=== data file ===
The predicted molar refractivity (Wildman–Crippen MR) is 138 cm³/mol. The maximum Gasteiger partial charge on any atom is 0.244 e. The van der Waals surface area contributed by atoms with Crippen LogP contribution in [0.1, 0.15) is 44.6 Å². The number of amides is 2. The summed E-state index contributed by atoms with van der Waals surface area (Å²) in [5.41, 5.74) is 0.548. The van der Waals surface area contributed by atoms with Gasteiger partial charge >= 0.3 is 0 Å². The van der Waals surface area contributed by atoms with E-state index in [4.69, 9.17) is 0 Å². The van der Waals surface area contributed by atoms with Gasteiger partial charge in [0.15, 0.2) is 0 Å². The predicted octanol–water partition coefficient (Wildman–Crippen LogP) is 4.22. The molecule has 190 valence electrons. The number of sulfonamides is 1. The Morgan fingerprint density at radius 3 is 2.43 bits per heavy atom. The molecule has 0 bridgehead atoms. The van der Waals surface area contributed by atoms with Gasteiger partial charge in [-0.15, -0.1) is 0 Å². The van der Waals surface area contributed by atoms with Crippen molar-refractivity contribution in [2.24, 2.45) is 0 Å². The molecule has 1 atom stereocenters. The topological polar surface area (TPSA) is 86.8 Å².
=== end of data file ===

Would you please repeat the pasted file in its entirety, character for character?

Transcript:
The predicted molar refractivity (Wildman–Crippen MR) is 138 cm³/mol. The maximum Gasteiger partial charge on any atom is 0.244 e. The van der Waals surface area contributed by atoms with Crippen LogP contribution in [0.1, 0.15) is 44.6 Å². The number of amides is 2. The summed E-state index contributed by atoms with van der Waals surface area (Å²) in [5.41, 5.74) is 0.548. The van der Waals surface area contributed by atoms with Gasteiger partial charge >= 0.3 is 0 Å². The van der Waals surface area contributed by atoms with E-state index in [4.69, 9.17) is 0 Å². The van der Waals surface area contributed by atoms with Gasteiger partial charge in [0.15, 0.2) is 0 Å². The predicted octanol–water partition coefficient (Wildman–Crippen LogP) is 4.22. The molecule has 190 valence electrons. The number of sulfonamides is 1. The Morgan fingerprint density at radius 3 is 2.43 bits per heavy atom. The molecule has 0 bridgehead atoms. The van der Waals surface area contributed by atoms with Gasteiger partial charge in [-0.15, -0.1) is 0 Å². The van der Waals surface area contributed by atoms with Crippen molar-refractivity contribution in [2.24, 2.45) is 0 Å². The molecule has 1 atom stereocenters. The topological polar surface area (TPSA) is 86.8 Å².